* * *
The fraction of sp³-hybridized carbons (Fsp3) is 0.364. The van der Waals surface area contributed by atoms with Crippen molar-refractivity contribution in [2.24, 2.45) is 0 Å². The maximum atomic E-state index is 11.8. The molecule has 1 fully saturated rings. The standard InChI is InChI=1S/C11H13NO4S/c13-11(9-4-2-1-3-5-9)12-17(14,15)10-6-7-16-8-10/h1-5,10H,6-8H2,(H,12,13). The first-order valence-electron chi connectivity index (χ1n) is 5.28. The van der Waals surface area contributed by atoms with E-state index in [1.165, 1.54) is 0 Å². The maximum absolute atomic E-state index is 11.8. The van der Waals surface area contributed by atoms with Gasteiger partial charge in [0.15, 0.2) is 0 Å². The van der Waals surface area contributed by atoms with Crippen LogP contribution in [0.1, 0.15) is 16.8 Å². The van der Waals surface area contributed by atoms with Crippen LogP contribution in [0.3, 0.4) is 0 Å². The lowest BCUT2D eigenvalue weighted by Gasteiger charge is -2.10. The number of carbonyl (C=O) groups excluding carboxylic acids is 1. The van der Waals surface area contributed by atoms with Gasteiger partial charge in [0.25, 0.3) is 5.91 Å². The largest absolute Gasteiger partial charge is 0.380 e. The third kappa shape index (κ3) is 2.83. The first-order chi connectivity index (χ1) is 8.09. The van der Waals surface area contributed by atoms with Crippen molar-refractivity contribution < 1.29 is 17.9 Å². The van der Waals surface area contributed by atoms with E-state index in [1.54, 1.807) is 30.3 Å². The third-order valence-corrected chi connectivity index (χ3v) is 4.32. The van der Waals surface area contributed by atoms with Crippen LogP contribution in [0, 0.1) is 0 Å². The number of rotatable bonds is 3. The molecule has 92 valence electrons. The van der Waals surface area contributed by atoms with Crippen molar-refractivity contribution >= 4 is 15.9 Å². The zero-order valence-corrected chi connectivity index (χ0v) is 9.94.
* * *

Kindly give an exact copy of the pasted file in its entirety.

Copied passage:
The fraction of sp³-hybridized carbons (Fsp3) is 0.364. The van der Waals surface area contributed by atoms with Crippen molar-refractivity contribution in [2.24, 2.45) is 0 Å². The maximum atomic E-state index is 11.8. The molecule has 1 fully saturated rings. The standard InChI is InChI=1S/C11H13NO4S/c13-11(9-4-2-1-3-5-9)12-17(14,15)10-6-7-16-8-10/h1-5,10H,6-8H2,(H,12,13). The first-order valence-electron chi connectivity index (χ1n) is 5.28. The van der Waals surface area contributed by atoms with E-state index in [1.165, 1.54) is 0 Å². The maximum absolute atomic E-state index is 11.8. The van der Waals surface area contributed by atoms with Gasteiger partial charge in [0.15, 0.2) is 0 Å². The van der Waals surface area contributed by atoms with Crippen LogP contribution in [0.1, 0.15) is 16.8 Å². The van der Waals surface area contributed by atoms with Crippen LogP contribution in [0.3, 0.4) is 0 Å². The lowest BCUT2D eigenvalue weighted by Gasteiger charge is -2.10. The number of carbonyl (C=O) groups excluding carboxylic acids is 1. The van der Waals surface area contributed by atoms with Gasteiger partial charge in [0.25, 0.3) is 5.91 Å². The largest absolute Gasteiger partial charge is 0.380 e. The third kappa shape index (κ3) is 2.83. The first-order chi connectivity index (χ1) is 8.09. The van der Waals surface area contributed by atoms with Crippen molar-refractivity contribution < 1.29 is 17.9 Å². The van der Waals surface area contributed by atoms with E-state index in [1.54, 1.807) is 30.3 Å². The third-order valence-corrected chi connectivity index (χ3v) is 4.32. The van der Waals surface area contributed by atoms with Crippen LogP contribution in [0, 0.1) is 0 Å². The number of rotatable bonds is 3. The molecule has 92 valence electrons. The van der Waals surface area contributed by atoms with Crippen molar-refractivity contribution >= 4 is 15.9 Å². The zero-order valence-corrected chi connectivity index (χ0v) is 9.94.